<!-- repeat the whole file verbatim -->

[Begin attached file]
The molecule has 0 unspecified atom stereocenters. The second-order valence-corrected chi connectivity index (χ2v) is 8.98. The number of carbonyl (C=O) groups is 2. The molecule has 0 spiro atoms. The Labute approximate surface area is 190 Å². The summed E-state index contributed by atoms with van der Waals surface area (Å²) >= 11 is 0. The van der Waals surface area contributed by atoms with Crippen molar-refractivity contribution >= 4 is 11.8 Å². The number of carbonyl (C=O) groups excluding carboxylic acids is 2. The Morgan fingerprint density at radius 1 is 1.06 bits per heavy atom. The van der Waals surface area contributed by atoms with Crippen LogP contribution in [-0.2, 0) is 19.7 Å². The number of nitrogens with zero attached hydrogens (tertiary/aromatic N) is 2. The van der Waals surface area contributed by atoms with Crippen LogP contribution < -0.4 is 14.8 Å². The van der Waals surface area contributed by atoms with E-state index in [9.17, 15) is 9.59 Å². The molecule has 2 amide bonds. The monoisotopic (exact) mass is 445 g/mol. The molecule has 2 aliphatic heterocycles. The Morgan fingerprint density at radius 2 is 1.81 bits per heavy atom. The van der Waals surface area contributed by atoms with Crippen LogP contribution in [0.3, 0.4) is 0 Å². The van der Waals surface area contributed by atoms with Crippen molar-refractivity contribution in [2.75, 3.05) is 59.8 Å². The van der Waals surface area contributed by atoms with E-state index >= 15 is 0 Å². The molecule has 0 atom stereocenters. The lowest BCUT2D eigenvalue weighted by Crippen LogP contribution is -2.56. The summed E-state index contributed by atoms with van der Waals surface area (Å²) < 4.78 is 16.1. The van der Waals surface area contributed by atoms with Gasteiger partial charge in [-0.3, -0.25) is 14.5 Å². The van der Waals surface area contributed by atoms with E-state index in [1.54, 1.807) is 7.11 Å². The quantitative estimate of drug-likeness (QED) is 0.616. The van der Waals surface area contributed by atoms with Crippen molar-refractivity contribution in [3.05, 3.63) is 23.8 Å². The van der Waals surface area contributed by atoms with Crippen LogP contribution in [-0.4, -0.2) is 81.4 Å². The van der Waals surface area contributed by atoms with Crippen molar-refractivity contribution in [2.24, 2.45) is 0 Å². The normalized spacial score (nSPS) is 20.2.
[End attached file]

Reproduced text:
The molecule has 0 unspecified atom stereocenters. The second-order valence-corrected chi connectivity index (χ2v) is 8.98. The number of carbonyl (C=O) groups is 2. The molecule has 0 spiro atoms. The Labute approximate surface area is 190 Å². The summed E-state index contributed by atoms with van der Waals surface area (Å²) >= 11 is 0. The van der Waals surface area contributed by atoms with Crippen molar-refractivity contribution >= 4 is 11.8 Å². The number of carbonyl (C=O) groups excluding carboxylic acids is 2. The Morgan fingerprint density at radius 1 is 1.06 bits per heavy atom. The van der Waals surface area contributed by atoms with Crippen LogP contribution in [-0.2, 0) is 19.7 Å². The number of nitrogens with zero attached hydrogens (tertiary/aromatic N) is 2. The van der Waals surface area contributed by atoms with Crippen LogP contribution < -0.4 is 14.8 Å². The van der Waals surface area contributed by atoms with E-state index in [9.17, 15) is 9.59 Å². The molecule has 2 amide bonds. The monoisotopic (exact) mass is 445 g/mol. The molecule has 2 aliphatic heterocycles. The Morgan fingerprint density at radius 2 is 1.81 bits per heavy atom. The van der Waals surface area contributed by atoms with Crippen LogP contribution in [0.3, 0.4) is 0 Å². The van der Waals surface area contributed by atoms with Crippen molar-refractivity contribution in [2.75, 3.05) is 59.8 Å². The van der Waals surface area contributed by atoms with E-state index >= 15 is 0 Å². The molecule has 0 atom stereocenters. The lowest BCUT2D eigenvalue weighted by Crippen LogP contribution is -2.56. The summed E-state index contributed by atoms with van der Waals surface area (Å²) < 4.78 is 16.1. The van der Waals surface area contributed by atoms with Gasteiger partial charge in [-0.3, -0.25) is 14.5 Å². The van der Waals surface area contributed by atoms with E-state index in [1.54, 1.807) is 7.11 Å². The quantitative estimate of drug-likeness (QED) is 0.616. The van der Waals surface area contributed by atoms with Crippen molar-refractivity contribution in [3.05, 3.63) is 23.8 Å². The van der Waals surface area contributed by atoms with Crippen LogP contribution in [-0.4, -0.2) is 81.4 Å². The van der Waals surface area contributed by atoms with Crippen molar-refractivity contribution in [2.24, 2.45) is 0 Å². The normalized spacial score (nSPS) is 20.2.